Re: Social evolution of hominids
12 Jan 1997 07:56:14 +0200 wrote:

> I'm not sure I know what you mean by "tight pairs". If you mean
> monogamous, then gibbons are the *only* monogamous ape in the sense
> of a lifelong pairbond between a male and a female.

I apologize for my terminology. Yes, just lifelong pairbond is what
I mean, since there are some birds which pair in good time before
nesting and are definitely monogamous for this time. Next year they
may have a new partner.

Are gibbon females continuously receptive? Do the males feed the
young, or do something else for them?

> I'm a little uncomfortable with your comments on the !kung san and
> sub-Saharan Africa in general. The !kung, we should keep in mind,
> are *not* a representative of the behaviour or anything else of early
> humankind; they are a group of modern people. We must be *extremely*
> careful with our use of analogy.

Just because they *are* modern people, I think they may be
representative. Do you think, that if children from any other
people were raised in a !kung san society, they would seek
permanent or longer pair bonds than their step mothers? What I
see around, makes me think that !kung san differ mainly in having
retained an old-fashioned *culture*.

I'm not so much seeking an analogy, but trying to show, that the
'monogamy' which most cultures try to support, is not yet a basic
behaviour of modern man. It has been the most succesful strategy
for a length of time, and if practised long enough, will select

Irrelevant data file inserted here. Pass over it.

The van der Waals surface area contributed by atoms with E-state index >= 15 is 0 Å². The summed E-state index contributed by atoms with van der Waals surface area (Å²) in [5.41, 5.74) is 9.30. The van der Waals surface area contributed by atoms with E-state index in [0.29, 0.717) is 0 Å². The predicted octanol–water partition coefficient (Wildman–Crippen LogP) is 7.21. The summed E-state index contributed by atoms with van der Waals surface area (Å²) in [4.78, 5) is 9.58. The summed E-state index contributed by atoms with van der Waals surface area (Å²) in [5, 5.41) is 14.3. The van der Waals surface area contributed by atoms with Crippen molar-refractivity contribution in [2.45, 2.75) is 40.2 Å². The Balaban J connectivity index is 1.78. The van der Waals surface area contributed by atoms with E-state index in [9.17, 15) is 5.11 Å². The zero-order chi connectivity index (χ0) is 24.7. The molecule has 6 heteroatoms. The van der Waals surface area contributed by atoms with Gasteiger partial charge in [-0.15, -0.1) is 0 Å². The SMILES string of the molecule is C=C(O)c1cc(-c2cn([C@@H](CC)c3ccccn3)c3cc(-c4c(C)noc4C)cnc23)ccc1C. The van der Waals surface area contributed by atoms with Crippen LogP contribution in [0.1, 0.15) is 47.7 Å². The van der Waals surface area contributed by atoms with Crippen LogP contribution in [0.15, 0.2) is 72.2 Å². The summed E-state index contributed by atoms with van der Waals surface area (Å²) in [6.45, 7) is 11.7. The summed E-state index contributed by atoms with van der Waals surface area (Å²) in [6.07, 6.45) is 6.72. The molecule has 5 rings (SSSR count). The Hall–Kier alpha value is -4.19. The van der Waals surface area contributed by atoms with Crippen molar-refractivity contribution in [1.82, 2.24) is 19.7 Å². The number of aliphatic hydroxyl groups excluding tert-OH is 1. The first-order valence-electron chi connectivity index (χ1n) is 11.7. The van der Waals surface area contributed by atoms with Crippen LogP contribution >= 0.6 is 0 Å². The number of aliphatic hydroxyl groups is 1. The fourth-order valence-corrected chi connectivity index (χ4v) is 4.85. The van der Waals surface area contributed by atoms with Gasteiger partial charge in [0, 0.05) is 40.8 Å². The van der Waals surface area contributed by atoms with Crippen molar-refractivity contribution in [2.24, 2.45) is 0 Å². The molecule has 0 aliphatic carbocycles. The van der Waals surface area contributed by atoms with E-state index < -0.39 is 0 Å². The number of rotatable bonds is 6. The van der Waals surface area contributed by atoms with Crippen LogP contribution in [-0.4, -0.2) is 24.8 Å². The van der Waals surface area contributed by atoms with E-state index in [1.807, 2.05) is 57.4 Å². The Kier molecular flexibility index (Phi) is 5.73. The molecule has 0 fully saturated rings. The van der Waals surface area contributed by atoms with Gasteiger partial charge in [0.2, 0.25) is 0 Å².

for personal traits which fix the behaviour at genetic level, too.
This has not really happened, so this strategy can't be old, in
the paleontological sense, I mean.

> As to sub Saharan Africa, my husband
> in-laws would probably dispute your characterization of "free sex": wh
> I agree that polygamy is probably the normal condition of the human ma
> system, sex in those cultures is probably less "free" than we Westerne
> characterize ourselves. A woman with more than one husband is polyand
> Rare, but known.

Just what I have read about AIDS spreading in African populations.

> >I find it difficult to imagine, how the mere hanging around of a
> >certain man would specially enhance the care of the children. Since
> >the number of men and women is equal, there would always be a man
> >hanging around, anyway. And since other women are receptive, too,
> >continuous sex would be available for him anywhere.
> Yeah, but if he doesn't think the kid is his, what would motivate
> him to help look after it? If he thinks it *might* be his, he
> may be more inclined to stick around.

Yes of course, and the more he invests in children in general, the
more interest he should show in their descent. What I opposed (and
not very succesfully indeed) was that continuous sex *alone* would
have initiated pair bonding in a group of hominids. Life long
monogamy may appear where sex is once a year, and promiscuity, where
sex is continuous, so these two do not follow directly from each

> Deb

Aila Korhonen in Finland